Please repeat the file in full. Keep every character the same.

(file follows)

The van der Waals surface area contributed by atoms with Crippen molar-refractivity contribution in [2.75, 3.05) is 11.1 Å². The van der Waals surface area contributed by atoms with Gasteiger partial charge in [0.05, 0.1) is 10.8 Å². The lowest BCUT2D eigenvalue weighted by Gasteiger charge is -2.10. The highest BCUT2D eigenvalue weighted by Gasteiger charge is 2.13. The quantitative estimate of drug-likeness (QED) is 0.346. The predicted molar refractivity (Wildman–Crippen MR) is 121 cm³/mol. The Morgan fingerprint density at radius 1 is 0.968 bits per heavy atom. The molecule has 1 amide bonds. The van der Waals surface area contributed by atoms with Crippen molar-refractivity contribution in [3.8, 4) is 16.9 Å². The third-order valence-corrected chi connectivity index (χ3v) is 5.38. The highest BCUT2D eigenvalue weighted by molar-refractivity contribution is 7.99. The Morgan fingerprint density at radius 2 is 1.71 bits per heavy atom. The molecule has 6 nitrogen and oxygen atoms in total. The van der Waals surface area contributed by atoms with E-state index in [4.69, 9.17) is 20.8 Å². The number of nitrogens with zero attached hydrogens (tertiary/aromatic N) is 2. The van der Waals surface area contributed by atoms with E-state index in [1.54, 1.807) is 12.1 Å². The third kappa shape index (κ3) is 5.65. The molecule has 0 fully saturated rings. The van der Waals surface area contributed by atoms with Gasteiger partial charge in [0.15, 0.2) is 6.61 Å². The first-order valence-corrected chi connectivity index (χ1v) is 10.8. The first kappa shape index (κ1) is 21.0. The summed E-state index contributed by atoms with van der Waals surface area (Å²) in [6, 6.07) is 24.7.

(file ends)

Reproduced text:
The van der Waals surface area contributed by atoms with Crippen molar-refractivity contribution in [2.75, 3.05) is 11.1 Å². The van der Waals surface area contributed by atoms with Gasteiger partial charge in [0.05, 0.1) is 10.8 Å². The lowest BCUT2D eigenvalue weighted by Gasteiger charge is -2.10. The highest BCUT2D eigenvalue weighted by Gasteiger charge is 2.13. The quantitative estimate of drug-likeness (QED) is 0.346. The predicted molar refractivity (Wildman–Crippen MR) is 121 cm³/mol. The Morgan fingerprint density at radius 1 is 0.968 bits per heavy atom. The molecule has 1 amide bonds. The van der Waals surface area contributed by atoms with Crippen molar-refractivity contribution in [3.8, 4) is 16.9 Å². The third-order valence-corrected chi connectivity index (χ3v) is 5.38. The highest BCUT2D eigenvalue weighted by molar-refractivity contribution is 7.99. The Morgan fingerprint density at radius 2 is 1.71 bits per heavy atom. The molecule has 6 nitrogen and oxygen atoms in total. The van der Waals surface area contributed by atoms with E-state index in [4.69, 9.17) is 20.8 Å². The number of nitrogens with zero attached hydrogens (tertiary/aromatic N) is 2. The van der Waals surface area contributed by atoms with E-state index in [1.54, 1.807) is 12.1 Å². The third kappa shape index (κ3) is 5.65. The molecule has 0 fully saturated rings. The van der Waals surface area contributed by atoms with Gasteiger partial charge in [0.15, 0.2) is 6.61 Å². The first-order valence-corrected chi connectivity index (χ1v) is 10.8. The first kappa shape index (κ1) is 21.0. The summed E-state index contributed by atoms with van der Waals surface area (Å²) in [6, 6.07) is 24.7.